You know, it occurs to me that just the quest for more knowledge should be enough. Just the quest for more knowledge about where we all come from should warrant all this great import and effort by the characters and by Starfleet. There doesn't need to be a threat posed by what they're chasing. There can still be plenty of danger along the way while they chase. It's not like dangers along the way are going to put Starfleet off the chase if they don't have the reason of stopping some kind of threat compelling them to continue. They're Starfleet. Risk in pursuit of knowledge is what they do. Risk is their business. That's what their starship is all about. That's why they're aboard her. Remember that, Discovery writers? For Star Trek, the pursuit of knowledge in and of itself is enough. Or it should be, if you're writing Star Trek correctly.

    I liked both episodes, though it’s really STINO (Star Trek in name only) at this point, and I’m fine with that. I agree with the comparisons to Star Wars, and I’d say this stacks up pretty well against most of the Star Wars Disney + series.

    I doubt they can sustain the momentum of "The Chase" and why borrow the story from TNG, there were many unsolved mysteries to explore, the Iconians would be new and more interesting. I did like the addition of the decendant of Data - may he can be repaired/reprogrammed and join the crew?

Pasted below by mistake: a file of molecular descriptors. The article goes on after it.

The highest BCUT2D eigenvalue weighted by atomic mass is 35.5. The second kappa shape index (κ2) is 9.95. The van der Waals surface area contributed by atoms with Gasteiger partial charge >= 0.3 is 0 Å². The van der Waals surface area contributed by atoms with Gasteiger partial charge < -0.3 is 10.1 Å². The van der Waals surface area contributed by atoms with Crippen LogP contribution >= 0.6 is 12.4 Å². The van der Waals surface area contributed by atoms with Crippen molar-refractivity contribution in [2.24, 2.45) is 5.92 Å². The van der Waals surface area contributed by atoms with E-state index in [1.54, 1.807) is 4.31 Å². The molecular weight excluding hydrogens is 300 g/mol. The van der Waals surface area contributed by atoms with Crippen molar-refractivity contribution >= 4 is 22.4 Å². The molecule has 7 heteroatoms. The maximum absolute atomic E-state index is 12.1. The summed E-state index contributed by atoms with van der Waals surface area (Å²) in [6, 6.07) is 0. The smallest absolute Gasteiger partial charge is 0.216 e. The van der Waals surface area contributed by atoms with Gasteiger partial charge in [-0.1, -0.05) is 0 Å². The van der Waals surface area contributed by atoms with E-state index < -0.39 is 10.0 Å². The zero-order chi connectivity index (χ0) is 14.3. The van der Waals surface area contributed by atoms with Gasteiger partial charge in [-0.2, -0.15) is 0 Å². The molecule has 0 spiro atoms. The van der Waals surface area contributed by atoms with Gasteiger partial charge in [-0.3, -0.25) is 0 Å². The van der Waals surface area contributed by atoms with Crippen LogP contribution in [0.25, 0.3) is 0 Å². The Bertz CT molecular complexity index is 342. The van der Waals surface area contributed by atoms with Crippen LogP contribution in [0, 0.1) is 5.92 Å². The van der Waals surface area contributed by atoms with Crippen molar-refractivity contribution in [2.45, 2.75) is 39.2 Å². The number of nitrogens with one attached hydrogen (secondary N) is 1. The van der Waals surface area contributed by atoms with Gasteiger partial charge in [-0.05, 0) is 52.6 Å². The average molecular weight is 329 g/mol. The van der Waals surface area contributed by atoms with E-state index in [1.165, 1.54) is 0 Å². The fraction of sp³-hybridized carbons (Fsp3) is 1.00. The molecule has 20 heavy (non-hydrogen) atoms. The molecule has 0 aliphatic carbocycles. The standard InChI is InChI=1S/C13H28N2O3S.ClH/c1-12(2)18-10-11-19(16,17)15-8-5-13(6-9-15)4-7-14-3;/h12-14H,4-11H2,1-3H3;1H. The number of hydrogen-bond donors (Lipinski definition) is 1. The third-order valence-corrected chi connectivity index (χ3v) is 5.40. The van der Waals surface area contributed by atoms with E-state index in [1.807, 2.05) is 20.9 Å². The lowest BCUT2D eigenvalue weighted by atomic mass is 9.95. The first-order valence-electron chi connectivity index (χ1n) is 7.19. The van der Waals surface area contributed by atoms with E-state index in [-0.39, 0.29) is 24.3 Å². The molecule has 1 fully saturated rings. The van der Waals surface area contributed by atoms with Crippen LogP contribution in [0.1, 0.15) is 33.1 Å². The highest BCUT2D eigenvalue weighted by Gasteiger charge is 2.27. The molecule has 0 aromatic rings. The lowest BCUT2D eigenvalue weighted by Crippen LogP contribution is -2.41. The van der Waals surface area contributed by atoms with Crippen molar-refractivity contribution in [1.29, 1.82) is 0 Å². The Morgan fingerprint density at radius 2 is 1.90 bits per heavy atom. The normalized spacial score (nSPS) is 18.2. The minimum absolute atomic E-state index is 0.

We will know soon how this season turns on, but I have tempered my expectations

    My favorite bit of "Red Directive" is the tribble's struggle to climb a wall, failing, and scurrying away. A complete story there. No emoting. no exposition dump, no 10-episode season.


    I checked out of Disco S4 before the end cuz I got fed up…this isn’t promising.

    I think it’s time to put it to bed, Discovery has played out as a show in search of an identity, because its creators (and I’m guessing moreso its creators’ Meddling Executive Superiors) cannot just allow it to be a Star Trek show.

    I could swear it just sounds like there are too many people trying to all fight for the right to write, on this show.

    It’d have been better to just hand the keys to Nick Meyer and have done with it. This show has just been a mess, even at the times that I’ve tried to engage with it, it’s just been a mess.

    It’s too bad really. I’m just not gonna go for it again. I’m outtie.

    Can’t wait to see the next episode of Strange New Worlds, though! Loving it!